Norton AntiVirus Developer(s) Symantec Corporation Stable release
(6 September 2011 )
- ^ Check http://community.norton.com/t5/Norton-Internet-Security-Norton/bd-p/nis_feedback for any update release
Operating system Microsoft Windows (Windows 7, Windows Vista, and Windows XP), Mac OS X, Linux Type Antivirus License Proprietary Website symantec.com/norton/antivirus
Norton AntiVirus, developed and distributed by Symantec Corporation, provides malware prevention and removal during a subscription period. It uses signatures and heuristics to identify viruses. Other features include e-mail spam filtering and phishing protection.
Symantec distributes the product as a download, a box copy, and as OEM software. Norton AntiVirus and Norton Internet Security, a related product, held a 61% US retail market share for security suites as of the first half of 2007. Competitors, in terms of market share in this study, include antivirus products from CA, Trend Micro, and Kaspersky Lab.
Norton AntiVirus runs on Microsoft Windows and Mac OS X. Windows 7 support is in development for versions 2006 through 2008. Version 2009 has Windows 7 supported update already. Versions 2010, 2011, and 2012 all natively support Windows 7, without needing an update. Version 12 is the only version fully compatible with Mac OS X Lion.
- 1 Origins
- 2 Windows edition
- 3 Macintosh edition
- 4 Norton vs. others
- 5 Disadvantages of older versions before 2009
- 6 See also
- 7 References
- 8 External links
In May 1989, Symantec launched Symantec Antivirus for the Macintosh (SAM). SAM 2.0, released March 1990, incorporated technology allowing users to easily update SAM to intercept and eliminate new viruses, including many that didn't exist at the time of the program's release.
In August 1990 Symantec acquired Peter Norton Computing from Peter Norton. Norton and his company developed various DOS utilities including the Norton Utilities, which did not include antivirus features. Symantec continued the development of acquired technologies. The technologies are marketed under the name of "Norton", with the tagline "from Symantec". Norton's crossed-arm pose, a registered U.S. trademark, was traditionally featured on Norton product packaging. However, his pose was later moved to the spine of the packaging, and eventually dropped altogether.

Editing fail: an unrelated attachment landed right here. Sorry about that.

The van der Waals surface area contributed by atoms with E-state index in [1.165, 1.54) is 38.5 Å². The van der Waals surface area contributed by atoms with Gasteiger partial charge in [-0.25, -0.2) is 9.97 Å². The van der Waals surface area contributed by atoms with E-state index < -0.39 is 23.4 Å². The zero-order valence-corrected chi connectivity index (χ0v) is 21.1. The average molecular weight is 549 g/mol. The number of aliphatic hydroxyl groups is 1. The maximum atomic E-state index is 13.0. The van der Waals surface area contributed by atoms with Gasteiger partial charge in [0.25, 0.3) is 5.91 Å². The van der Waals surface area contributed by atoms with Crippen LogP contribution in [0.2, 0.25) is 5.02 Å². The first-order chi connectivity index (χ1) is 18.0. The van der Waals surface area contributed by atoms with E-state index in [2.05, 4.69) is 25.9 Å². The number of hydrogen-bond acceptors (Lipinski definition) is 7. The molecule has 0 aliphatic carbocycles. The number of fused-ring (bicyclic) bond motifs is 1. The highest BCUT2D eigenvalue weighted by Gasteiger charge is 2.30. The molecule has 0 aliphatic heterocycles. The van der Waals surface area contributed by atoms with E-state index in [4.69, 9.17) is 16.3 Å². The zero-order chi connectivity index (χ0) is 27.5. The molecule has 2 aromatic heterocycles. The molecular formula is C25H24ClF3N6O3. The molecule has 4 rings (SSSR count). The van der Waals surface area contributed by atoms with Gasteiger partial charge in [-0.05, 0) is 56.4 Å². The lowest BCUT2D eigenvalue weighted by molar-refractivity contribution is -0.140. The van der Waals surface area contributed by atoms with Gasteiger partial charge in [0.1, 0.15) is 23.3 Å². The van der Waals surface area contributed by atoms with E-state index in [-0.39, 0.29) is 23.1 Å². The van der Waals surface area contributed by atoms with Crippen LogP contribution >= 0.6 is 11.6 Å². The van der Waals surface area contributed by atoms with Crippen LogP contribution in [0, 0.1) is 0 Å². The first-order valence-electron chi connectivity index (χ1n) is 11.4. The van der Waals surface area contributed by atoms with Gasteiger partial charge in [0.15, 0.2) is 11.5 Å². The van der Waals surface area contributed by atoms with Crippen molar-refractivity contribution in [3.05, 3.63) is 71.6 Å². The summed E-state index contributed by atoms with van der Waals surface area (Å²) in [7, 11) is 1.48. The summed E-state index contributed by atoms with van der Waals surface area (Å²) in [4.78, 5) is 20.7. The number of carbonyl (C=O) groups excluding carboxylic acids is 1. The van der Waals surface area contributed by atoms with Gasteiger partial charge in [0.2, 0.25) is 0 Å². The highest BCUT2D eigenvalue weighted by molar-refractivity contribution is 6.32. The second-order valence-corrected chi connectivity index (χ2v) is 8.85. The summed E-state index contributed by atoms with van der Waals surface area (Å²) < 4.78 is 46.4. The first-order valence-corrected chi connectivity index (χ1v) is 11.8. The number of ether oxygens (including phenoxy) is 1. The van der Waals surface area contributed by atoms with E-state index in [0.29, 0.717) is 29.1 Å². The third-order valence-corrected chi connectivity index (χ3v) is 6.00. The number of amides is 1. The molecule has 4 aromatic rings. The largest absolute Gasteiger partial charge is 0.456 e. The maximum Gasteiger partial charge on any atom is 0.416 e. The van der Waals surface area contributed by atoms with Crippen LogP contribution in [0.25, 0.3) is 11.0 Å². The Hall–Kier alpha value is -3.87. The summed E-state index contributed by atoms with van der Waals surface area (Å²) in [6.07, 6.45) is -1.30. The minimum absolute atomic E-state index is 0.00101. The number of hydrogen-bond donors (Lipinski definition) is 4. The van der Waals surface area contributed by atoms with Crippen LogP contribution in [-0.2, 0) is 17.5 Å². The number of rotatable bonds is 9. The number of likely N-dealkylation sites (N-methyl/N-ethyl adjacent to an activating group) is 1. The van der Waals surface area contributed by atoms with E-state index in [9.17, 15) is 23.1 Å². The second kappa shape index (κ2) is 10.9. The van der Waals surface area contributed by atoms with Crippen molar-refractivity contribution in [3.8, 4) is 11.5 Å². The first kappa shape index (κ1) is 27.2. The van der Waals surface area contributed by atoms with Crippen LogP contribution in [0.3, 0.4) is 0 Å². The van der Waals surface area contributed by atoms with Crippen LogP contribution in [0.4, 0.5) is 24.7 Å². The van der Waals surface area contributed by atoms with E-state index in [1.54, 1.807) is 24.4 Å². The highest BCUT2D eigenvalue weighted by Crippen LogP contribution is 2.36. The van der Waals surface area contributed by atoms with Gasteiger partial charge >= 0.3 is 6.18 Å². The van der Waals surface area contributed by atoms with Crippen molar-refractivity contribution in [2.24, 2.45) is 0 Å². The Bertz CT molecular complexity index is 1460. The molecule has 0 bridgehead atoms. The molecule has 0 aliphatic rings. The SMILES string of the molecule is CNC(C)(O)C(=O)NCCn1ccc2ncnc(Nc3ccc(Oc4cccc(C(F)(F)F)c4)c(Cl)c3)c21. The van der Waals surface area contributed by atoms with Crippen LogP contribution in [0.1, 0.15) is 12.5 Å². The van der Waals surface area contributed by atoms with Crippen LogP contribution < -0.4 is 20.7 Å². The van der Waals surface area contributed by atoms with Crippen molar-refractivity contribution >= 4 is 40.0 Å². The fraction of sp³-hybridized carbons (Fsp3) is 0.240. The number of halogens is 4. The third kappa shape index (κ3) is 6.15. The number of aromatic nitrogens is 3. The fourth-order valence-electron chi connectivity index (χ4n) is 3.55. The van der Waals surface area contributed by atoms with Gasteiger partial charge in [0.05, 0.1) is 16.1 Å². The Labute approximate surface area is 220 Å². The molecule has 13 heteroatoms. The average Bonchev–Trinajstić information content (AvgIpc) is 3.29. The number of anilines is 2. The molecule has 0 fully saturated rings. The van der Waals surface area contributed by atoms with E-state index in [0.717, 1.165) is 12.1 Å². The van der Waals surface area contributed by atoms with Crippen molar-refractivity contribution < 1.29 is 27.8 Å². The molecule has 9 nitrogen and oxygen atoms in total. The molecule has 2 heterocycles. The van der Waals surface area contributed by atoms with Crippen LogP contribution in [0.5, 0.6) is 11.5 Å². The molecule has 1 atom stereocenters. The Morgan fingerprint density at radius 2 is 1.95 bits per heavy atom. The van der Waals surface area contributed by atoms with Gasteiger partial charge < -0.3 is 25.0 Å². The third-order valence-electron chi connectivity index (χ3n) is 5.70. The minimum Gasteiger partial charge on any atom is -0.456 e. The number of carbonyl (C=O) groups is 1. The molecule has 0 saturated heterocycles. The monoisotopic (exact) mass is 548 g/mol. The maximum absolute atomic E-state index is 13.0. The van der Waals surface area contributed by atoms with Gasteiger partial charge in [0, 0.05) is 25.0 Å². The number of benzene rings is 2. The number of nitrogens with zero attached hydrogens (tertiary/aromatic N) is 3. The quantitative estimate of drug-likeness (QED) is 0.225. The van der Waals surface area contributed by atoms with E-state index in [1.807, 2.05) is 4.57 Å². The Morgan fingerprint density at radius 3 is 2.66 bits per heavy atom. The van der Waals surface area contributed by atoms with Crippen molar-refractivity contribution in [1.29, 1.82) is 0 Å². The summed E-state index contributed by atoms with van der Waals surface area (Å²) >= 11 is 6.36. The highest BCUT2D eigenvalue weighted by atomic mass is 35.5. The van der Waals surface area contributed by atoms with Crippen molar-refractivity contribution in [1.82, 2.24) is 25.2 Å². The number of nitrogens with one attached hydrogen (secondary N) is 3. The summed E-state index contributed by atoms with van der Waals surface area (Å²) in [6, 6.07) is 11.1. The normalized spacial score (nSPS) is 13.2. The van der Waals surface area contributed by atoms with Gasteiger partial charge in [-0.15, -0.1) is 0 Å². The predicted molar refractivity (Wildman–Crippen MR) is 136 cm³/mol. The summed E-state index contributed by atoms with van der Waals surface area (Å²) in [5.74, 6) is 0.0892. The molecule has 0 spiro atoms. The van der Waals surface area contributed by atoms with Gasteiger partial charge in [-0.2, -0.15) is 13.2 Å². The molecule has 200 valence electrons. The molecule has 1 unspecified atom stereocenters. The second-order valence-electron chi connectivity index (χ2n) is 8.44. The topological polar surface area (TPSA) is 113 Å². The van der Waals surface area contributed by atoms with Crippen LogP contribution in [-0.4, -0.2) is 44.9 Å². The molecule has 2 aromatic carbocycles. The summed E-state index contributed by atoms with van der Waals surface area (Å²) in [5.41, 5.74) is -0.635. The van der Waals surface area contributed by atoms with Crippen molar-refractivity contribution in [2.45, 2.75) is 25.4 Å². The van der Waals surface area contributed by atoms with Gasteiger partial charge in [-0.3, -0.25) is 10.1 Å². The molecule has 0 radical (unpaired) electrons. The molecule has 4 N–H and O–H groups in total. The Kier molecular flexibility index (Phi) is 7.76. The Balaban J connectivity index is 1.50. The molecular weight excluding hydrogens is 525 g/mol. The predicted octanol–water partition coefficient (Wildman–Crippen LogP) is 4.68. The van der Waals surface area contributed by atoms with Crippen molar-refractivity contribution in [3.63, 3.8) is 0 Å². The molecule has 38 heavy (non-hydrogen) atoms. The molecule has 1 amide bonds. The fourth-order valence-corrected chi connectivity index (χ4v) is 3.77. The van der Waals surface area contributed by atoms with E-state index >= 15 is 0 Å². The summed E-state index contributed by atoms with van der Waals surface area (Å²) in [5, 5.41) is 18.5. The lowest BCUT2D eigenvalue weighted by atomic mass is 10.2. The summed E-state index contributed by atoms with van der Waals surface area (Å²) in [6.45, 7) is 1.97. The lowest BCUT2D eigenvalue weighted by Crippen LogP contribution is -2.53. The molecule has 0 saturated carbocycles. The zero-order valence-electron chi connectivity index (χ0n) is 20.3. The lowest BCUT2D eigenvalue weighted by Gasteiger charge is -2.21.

By early 1991, U.S. computers were invaded by hundreds of foreign virus strains and corporate PC infection was becoming a serious problem. Symantec's Norton Group launched Norton AntiVirus 1.0 (NAV) for PC and compatible computers. Ads for the product, with suggested retail $129, featured Norton in his crossed-arm pose, wearing a pink shirt and surgical mask covering his nose and mouth.
With the 1998 version 5.0 update, SAM was renamed Norton AntiVirus (NAV) for Macintosh.
Product activation was introduced in Norton AntiVirus 2004, addressing the estimated 3.6 million counterfeit Norton products sold. An alphanumeric code is generated to identify a computer's configuration, which ties in with the product key. Users are allowed to activate their product five times with the same product key. Spyware and adware detection and removal was introduced to the 2005 version, with the tagline "Antispyware Edition". The tagline was dropped in later releases. However, Norton AntiVirus 2009 Classic does not include spyware or adware detection. The Classic edition is marketed alongside Norton AntiVirus 2009, which does include spyware and adware detection.
Existing users of the 2006, 2007, 2008 and 2009 versions can upgrade to the latest 2010 version without buying a new subscription. Upgrading will preserve the number of days left on a user's subscription.[verification needed]
Version 2006 (13.0)
The redesigned main graphical user interface aggregates information in a central user interface. CNET reports the Norton Protection Center, while useful, attempts to advertise additional products. To further facilitate detection of zero-day malware, Bloodhound disassembles a variety of programming languages, and scans code for malicious instructions using predefined algorithms. Internet Explorer homepage hijacking protection was introduced in this release as well; however notably missing is search engine hijacking protection. CNET highlighted Norton AntiVirus 2006's noticeable impact on system performance.
Operating system requirements call for Windows 2000 Service Pack 3 or Windows XP. 150 MB of free space and a 300 MHz processor is required under either operating system. 128 MB of RAM is required under Windows 2000, while 256 MB is required in Windows XP.
Version 2007 (14.0)
Norton AntiVirus was released on September 12, 2006. Symantec revised Norton AntiVirus with the goal of reducing high system resource utilization. Windows Vista compatibility was introduced in this release as well. Despite having about 80% of the code rewritten, CNET reports mixed results in performance testing. New features include a tabbed interface, eliminating the need to have separate windows open for the Norton Protection Center and for configuring the settings. Symantec extended its Veritas VxMS rootkit detection technology, allowing Norton AntiVirus 2007 to inspect files within directories to files on the volume level, detecting abnormalities or inconsistencies.
Windows 2000 compatibility was dropped from this release. Compatibility with 32-bit versions of Windows Vista was added to this release with a patch from Symantec. Hardware requirements under Vista call for 150 MB free space, a 800 MHz processor and 512 MB RAM. Requirements under Windows XP similarly call for 150 MB free space, a 300 MHz processor, and 256 MB of RAM.